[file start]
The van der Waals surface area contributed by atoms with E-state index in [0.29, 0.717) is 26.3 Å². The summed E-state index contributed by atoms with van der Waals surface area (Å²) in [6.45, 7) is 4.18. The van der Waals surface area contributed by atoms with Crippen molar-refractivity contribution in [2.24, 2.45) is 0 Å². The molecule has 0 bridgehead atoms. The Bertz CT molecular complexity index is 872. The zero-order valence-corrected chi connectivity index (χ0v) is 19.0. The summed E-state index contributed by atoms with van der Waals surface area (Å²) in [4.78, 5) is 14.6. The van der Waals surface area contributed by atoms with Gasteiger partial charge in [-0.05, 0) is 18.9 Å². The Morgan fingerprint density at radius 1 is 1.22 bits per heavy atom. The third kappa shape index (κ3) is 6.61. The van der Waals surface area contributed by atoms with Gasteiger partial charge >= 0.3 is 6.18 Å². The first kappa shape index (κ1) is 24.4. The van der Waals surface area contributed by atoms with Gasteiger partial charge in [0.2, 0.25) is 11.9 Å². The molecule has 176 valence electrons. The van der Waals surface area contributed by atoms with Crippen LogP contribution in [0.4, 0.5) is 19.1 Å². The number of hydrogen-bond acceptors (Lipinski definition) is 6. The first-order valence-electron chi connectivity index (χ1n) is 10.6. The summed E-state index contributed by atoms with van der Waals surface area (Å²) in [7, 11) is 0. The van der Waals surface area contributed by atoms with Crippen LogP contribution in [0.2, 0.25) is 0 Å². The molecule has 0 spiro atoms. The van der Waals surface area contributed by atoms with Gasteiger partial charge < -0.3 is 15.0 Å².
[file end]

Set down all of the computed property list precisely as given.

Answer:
The van der Waals surface area contributed by atoms with E-state index in [0.29, 0.717) is 26.3 Å². The summed E-state index contributed by atoms with van der Waals surface area (Å²) in [6.45, 7) is 4.18. The van der Waals surface area contributed by atoms with Crippen molar-refractivity contribution in [2.24, 2.45) is 0 Å². The molecule has 0 bridgehead atoms. The Bertz CT molecular complexity index is 872. The zero-order valence-corrected chi connectivity index (χ0v) is 19.0. The summed E-state index contributed by atoms with van der Waals surface area (Å²) in [4.78, 5) is 14.6. The van der Waals surface area contributed by atoms with Gasteiger partial charge in [-0.05, 0) is 18.9 Å². The Morgan fingerprint density at radius 1 is 1.22 bits per heavy atom. The third kappa shape index (κ3) is 6.61. The van der Waals surface area contributed by atoms with Gasteiger partial charge >= 0.3 is 6.18 Å². The first kappa shape index (κ1) is 24.4. The van der Waals surface area contributed by atoms with Gasteiger partial charge in [0.2, 0.25) is 11.9 Å². The molecule has 176 valence electrons. The van der Waals surface area contributed by atoms with Crippen LogP contribution in [0.4, 0.5) is 19.1 Å². The number of hydrogen-bond acceptors (Lipinski definition) is 6. The first-order valence-electron chi connectivity index (χ1n) is 10.6. The summed E-state index contributed by atoms with van der Waals surface area (Å²) in [7, 11) is 0. The van der Waals surface area contributed by atoms with Crippen LogP contribution in [0.2, 0.25) is 0 Å². The molecule has 0 spiro atoms. The van der Waals surface area contributed by atoms with Gasteiger partial charge < -0.3 is 15.0 Å².